Riseborough gives her best-yet performance as Colette, a young IRA operative who visits London in 1993 and is arrested by MI5 agent Mac (Owen). He offers her a terrible deal she can't refuse: if she wants to avoid prison to raise her son, she'll have to return to Belfast and spy on her mother (Brennan) and activist brothers (Gillen and Gleeson). But when she gets home, she discovers that the IRA boss (Wilmot) knows there's a spy in their midst. Is he talking about her? Or is there another one? And Mac is also a bit nervous when his boss (Anderson) starts acting suspicious.
Continue reading: Shadow Dancer Review
Colette McVeigh is a single mother who lives with her mother in Belfast. She is a republican with tyrannical brothers in the IRA. After a terminated plot to bomb London, she is arrested for the part she played in the scheme. MI5 agent Mac offers her a choice: go to prison for 25 years (after all, she is a terrorist), or go home to her mother and son and, in turn, spy on her extremist family and pass on information to Mac. However, no sooner has she become Mac's informant than Colette is in grave danger after suspicions are raised following an ambushed secret operation of her brothers'.
Continue: Shadow Dancer Trailer
And without understanding the connections between the characters, we can't engage with the story.
In Spain, Luisa (Lopez de Ayala) is trying to help her young son Juan (Corchero) cope with terrifying nightmares of a hooded, faceless man who invades his room at night. Juan calls him Carahueca, or Hollowface, and gets no help from the kindly local priest (Bruhl). Meanwhile in England, John and Susanna (Owen and van Houten) have no idea how to help their 12-year-old daughter Mia (Purnell), who is paralysed by fear that Hollowface is coming to get her too. And her counsellor (Fox) recommends something that seems to make everything worse.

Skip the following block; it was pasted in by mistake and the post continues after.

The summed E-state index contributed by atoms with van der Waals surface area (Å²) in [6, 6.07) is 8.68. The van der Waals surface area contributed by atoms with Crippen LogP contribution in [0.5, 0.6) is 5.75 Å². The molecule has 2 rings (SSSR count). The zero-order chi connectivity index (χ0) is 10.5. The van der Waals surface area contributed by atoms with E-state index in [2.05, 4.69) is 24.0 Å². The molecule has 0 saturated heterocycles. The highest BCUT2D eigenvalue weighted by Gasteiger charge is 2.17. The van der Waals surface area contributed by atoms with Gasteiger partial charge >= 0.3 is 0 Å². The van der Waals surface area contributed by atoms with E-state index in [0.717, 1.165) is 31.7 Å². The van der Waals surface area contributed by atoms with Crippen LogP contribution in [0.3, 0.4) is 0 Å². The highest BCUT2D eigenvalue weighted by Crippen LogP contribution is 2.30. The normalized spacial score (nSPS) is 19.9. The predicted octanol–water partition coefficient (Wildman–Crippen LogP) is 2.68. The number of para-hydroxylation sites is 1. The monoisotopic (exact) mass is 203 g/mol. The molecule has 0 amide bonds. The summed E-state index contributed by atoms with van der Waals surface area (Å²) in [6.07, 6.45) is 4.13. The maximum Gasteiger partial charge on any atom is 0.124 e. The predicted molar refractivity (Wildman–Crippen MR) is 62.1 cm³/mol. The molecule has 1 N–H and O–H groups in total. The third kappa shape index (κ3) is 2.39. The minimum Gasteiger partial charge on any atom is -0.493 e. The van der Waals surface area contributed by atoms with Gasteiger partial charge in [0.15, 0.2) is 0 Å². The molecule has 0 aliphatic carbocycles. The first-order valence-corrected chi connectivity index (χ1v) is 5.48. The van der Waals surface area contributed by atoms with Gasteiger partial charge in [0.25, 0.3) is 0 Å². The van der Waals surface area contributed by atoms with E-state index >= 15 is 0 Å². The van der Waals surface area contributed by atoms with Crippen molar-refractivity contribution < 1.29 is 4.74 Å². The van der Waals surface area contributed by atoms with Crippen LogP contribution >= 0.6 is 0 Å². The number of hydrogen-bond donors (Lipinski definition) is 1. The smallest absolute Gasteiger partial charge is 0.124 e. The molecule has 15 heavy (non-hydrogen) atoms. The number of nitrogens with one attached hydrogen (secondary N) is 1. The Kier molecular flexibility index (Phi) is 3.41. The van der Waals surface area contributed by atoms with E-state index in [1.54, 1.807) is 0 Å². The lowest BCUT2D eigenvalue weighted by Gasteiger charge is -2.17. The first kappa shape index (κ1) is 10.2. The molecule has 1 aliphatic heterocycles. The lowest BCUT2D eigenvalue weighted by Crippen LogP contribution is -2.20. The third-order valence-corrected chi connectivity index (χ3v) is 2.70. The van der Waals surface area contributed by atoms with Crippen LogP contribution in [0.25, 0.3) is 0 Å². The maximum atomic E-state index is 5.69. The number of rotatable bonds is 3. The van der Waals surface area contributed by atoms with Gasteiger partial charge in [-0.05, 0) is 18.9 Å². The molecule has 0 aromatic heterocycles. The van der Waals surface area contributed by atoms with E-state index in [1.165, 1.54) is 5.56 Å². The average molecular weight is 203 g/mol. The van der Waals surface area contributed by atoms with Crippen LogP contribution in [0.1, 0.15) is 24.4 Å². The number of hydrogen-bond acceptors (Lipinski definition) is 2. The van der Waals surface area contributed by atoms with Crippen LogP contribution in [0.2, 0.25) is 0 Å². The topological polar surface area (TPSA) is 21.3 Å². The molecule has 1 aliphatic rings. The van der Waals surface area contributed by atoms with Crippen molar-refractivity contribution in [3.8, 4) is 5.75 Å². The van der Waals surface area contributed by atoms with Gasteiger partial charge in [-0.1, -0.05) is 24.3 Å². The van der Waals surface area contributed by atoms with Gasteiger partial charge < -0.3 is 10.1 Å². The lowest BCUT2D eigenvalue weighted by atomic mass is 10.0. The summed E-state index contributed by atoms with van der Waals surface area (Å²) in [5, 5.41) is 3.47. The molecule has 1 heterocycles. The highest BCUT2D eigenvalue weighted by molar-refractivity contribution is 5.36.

Continue reading: Intruders Review
Juan is an 8 year old boy living in Madrid who loves to tell stories using his vivid imagination. At night, his sleep is disrupted every night by increasingly horrific dreams. His mother is concerned that his storytelling is providing the fuel for these dreams and doesn't believe what Juan tells her; that a faceless demon is appearing to him every night. As his health declines, Juan's mother starts to realise that Juan is not being haunted by an imagined threat brought on by nightmares, as she first thought but an all too real danger that could put an end to Juan's life.